We’ve all heard the horror stories of people getting hit with thousand dollar bills after getting a Band-Aid at the hospital or a six-figure bill for getting an X-Ray. It’s scary for patients who are heading to the hospital, which likely explains why so many patients are trying to take matters into their own hands so this doesn’t happen to them.
The New York Times is reporting that increasingly patients are writing in their own payment limits on hospital treatment and consent forms. Their story detailed one particular anecdote of a woman who on an ER visit with her husband crossed out the language on a consent form that says a patient must pay whatever amount the hospital charges to say that she would pay the “maximum two times” what the government would pay under Medicare.
That “maximum two times” what the government would pay under Medicare is something that Al Lewis, the chief executive of healthcare education Quizzify suggests is fair and reasonable. Interestingly, Lewis has even created downloadable wallet cards for people to carry with them so they know exactly what to write on consent forms if they are in the hospital.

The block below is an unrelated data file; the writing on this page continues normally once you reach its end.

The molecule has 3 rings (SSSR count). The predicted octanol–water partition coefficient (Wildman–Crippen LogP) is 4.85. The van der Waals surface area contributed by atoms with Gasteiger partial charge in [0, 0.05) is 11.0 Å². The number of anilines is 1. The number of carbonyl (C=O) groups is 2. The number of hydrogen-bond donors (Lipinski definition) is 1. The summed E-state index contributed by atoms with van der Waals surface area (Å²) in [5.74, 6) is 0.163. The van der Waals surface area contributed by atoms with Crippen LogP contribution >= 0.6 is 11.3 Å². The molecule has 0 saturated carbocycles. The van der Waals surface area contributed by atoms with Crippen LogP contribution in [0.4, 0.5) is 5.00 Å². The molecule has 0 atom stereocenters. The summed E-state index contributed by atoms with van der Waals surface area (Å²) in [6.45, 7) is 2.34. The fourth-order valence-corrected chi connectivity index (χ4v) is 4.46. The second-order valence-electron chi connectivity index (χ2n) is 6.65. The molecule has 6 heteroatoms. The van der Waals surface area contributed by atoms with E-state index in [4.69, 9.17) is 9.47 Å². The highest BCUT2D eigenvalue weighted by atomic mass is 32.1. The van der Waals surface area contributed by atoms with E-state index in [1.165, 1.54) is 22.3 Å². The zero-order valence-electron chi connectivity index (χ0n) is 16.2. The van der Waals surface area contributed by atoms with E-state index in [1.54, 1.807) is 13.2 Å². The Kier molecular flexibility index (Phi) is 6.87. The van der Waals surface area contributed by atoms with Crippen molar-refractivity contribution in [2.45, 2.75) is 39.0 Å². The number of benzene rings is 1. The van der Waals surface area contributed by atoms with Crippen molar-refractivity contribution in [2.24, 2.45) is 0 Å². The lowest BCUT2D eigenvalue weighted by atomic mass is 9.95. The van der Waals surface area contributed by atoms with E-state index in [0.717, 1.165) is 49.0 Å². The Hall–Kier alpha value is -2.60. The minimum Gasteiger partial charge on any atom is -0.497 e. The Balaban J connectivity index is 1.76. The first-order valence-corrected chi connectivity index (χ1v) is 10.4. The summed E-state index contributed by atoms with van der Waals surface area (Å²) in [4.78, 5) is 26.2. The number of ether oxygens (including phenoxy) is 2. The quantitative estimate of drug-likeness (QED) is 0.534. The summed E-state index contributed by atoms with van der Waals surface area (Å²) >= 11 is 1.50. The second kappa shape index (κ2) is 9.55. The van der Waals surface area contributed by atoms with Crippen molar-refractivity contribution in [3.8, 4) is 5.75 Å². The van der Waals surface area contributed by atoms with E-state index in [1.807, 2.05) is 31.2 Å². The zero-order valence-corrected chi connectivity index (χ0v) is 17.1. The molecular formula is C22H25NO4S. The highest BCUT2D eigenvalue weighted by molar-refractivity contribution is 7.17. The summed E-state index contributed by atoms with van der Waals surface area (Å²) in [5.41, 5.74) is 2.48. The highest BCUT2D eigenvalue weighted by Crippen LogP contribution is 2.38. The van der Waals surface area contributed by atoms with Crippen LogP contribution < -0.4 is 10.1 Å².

Is this legal? Well, it might work, it might not. The reason it might not work is because contracts require mutual consent to be valid and writing in your own language doesn’t meet this standard. The flip side of this is that that these consent forms are already pretty dubious given that people are usually not sure what they are signing which in many cases invalidates them. Weighing that side of things, this tactic might hold up.
Any way that you look at this it is a pretty interesting development of people trying to take medical bills into their own hands.
Feature Image: Twenty20